As my year for blogging draws to a close, I am reminded that my daughter told me that I was too technical with my blogs. So I have tried to remain somewhat generic and less technical. But I must confess that if there is any parting advice I could give to my fellow CPAs, it would be to pay attention to the global aspect of our profession. Why not take a stroll through your closet and make note of the place where your clothes were made. My guess is that you will find a variety of countries, few, if any, being the USA. As we read the business news, we will see more and more foreign investment in the U.S. Even the smallest of practices and employers will be dealing with international commerce issues. This is a trend that will not be reversed, but will gain momentum with a rebounding economy.
In the most recent address by the IRS Commissioner, Doug Shulman, before the 23rd Annual Institute on Current Issues, spent his full time addressing international tax issues. The US government has hit a home run chasing down wealthy U.S. taxpayers who have hidden assets offshore. And with those efforts I will suggest to you that there has been much collateral damage. Many small U.S. taxpayers now have a high price to pay if they fail to cross the t’s and dot the i’s. Many of the basic returns have changed formats to include questions about international transactions and owners.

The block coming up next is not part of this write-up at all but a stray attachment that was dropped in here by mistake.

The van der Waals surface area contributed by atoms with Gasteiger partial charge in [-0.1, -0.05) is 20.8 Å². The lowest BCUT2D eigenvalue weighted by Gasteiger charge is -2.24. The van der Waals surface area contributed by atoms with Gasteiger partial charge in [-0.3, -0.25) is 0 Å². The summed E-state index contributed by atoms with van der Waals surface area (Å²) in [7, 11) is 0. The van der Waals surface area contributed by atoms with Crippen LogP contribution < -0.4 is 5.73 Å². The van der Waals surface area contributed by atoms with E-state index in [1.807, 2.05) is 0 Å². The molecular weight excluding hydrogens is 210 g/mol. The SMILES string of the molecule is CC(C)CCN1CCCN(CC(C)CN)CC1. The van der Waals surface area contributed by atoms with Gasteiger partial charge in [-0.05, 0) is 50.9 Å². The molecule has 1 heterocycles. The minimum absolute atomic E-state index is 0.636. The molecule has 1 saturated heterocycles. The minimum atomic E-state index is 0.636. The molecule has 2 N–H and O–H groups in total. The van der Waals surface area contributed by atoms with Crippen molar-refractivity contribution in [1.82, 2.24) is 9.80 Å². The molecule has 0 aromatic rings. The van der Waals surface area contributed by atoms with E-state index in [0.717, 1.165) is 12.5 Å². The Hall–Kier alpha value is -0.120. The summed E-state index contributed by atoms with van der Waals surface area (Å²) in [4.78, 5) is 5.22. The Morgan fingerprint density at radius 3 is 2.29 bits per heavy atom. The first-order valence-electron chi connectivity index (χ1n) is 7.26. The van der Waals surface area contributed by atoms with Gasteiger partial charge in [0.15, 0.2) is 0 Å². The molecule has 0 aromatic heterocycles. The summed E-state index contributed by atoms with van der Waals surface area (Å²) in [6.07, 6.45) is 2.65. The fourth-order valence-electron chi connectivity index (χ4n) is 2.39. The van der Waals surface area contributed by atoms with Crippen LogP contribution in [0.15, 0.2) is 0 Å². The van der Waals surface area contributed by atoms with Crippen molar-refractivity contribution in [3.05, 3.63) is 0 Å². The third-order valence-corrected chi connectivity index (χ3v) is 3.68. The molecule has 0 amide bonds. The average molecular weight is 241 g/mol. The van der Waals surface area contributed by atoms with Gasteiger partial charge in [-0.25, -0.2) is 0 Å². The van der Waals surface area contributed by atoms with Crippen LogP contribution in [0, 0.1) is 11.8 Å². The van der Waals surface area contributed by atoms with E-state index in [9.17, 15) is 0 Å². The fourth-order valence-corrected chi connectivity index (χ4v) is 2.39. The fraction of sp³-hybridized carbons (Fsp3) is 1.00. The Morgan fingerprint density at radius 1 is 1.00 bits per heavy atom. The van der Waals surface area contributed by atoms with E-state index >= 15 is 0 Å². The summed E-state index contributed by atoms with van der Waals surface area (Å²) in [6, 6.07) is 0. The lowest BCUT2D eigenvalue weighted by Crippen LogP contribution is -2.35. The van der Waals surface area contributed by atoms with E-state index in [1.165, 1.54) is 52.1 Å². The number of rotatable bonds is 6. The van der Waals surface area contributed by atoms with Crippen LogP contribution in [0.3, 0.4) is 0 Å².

May I suggest that you consider the following terms: Technical fees, Form 1042, Form 5472, resident alien, foreign tax credit, transfer pricing, W8-BEN. Have any of these terms come up in your reading or research? Do any of your clients or employers hire non-U.S. persons? Do they make payments to vendors outside the U.S.? Do they have workers come to the U.S. for short periods of time? Are any of your clients or employers an LLC with a non-U.S. owner? Do any of your clients or employers have accounts outside the U.S. or have signature authority over a foreign checking account? Have any of your clients married non-U.S. persons? If you answered no to all of these, you may find that these terms may be ones you will see in the near future.
Today we find South Carolina conducting business in a global environment as never before. The world tax topography is changing quickly. The IRS used only one program to snag 18,000 non-compliant taxpayers in 2009. They will not stop there. As my year as your President draws to a close, allow me to share once more the need for a keen eye and a listening ear to the international flavor of your practice or employer. Failure to comply with the international tax laws generally starts with a minimum $10,000 penalty. Whether it be in the IFRS arena or the tax code, let’s make South Carolina proud and keep our profession on the cutting edge of global compliance.
Blogger: Charles ‘Eddie’ Brown, CPA